By Natalia Zinets and Maria Tsvetkova
KYIV (Reuters) – Ukraine’s top security official Oleksiy Danilov on Friday accused Russia of staging provocations in eastern Ukraine to try to goad Ukraine’s military to respond, but added that Kyiv would stick to peaceful ways to defuse the crisis.
Speaking alongside him in a joint briefing, Minister for Integration of the Temporary Occupied Territories Iryna Vereshchuk said Russia was trying to force Ukraine into making concessions and that Moscow refused to engage in peace talks.
Citing Ukrainian intelligence, Oleksandr Pavlyuk, the head of the Ukrainian army command in eastern Ukraine, said there was a high chance that future provocations could lead to civilian casualties.
Russian-backed leaders in eastern Ukraine packed civilians into buses on Friday and said they wanted to evacuate 700,000 people, heightening fears from the West that Russia could be creating a pretext to launch a full scale military offensive.
A Russian UAZ jeep also exploded outside the government building of the self-proclaimed separatist republic of Donetsk.
“Everything that is being stoked up today by the Russian Federation through its proteges on the territory of the Donetsk and Luhansk regions is an attempt to provoke our armed forces, our troops into responses that they really wanted us to make,” Danilov said.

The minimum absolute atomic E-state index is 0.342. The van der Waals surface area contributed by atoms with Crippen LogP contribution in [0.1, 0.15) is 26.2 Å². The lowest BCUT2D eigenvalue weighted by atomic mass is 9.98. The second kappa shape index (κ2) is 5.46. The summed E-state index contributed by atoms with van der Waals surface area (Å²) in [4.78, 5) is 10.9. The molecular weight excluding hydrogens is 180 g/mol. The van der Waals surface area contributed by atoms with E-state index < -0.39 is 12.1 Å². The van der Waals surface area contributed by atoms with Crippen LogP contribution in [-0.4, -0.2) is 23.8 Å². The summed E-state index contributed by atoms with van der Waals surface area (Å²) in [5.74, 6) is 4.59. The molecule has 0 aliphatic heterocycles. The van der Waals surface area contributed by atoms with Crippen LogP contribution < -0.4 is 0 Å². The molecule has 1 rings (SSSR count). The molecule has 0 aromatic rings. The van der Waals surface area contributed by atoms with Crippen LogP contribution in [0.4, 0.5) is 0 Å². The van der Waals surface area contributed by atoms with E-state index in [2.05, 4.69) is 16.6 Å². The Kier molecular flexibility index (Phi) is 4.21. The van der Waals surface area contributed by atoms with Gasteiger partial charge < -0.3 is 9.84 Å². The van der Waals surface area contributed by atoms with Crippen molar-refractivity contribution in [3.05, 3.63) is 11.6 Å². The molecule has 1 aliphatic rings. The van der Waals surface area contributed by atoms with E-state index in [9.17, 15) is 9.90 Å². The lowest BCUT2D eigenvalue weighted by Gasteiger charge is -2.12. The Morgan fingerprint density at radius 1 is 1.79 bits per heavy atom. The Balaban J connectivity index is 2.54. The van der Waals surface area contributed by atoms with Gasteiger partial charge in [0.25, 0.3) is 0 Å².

“There are no orders to liberate our territories by force,” he said.
Echoing previous statements by Ukrainian officials, Danilov said a full scale invasion of Ukraine was unlikely but that Ukraine was prepared for further provocations.
While the people in eastern Ukraine were being evacuated to Russia, Vereshchuk said Ukraine was willing to receive them instead and called on the international community to enable a wider corridor for civilians to cross into government territory.
She also appealed for Germany and France to help strengthen the Organization for Security and Co-operation in Europe (OSCE) conflict monitoring mission in eastern Ukraine.
“The Russian occupiers are escalating the situation, creating an informational background against which moods of panic begin,” Vereshchuk said.
Russia is trying to “undermine the situation, to force us to make concessions,” Vereshchuk said.
“I want to tell those people who are now deciding what to do, I tell those people who are in the temporarily occupied territory … Come to us … We are waiting for you, we will create all possible conditions so that you have a place to live, to eat, so that you feel that you are not alone.”
(Writing by Matthias Williams; editing by Philippa Fletcher)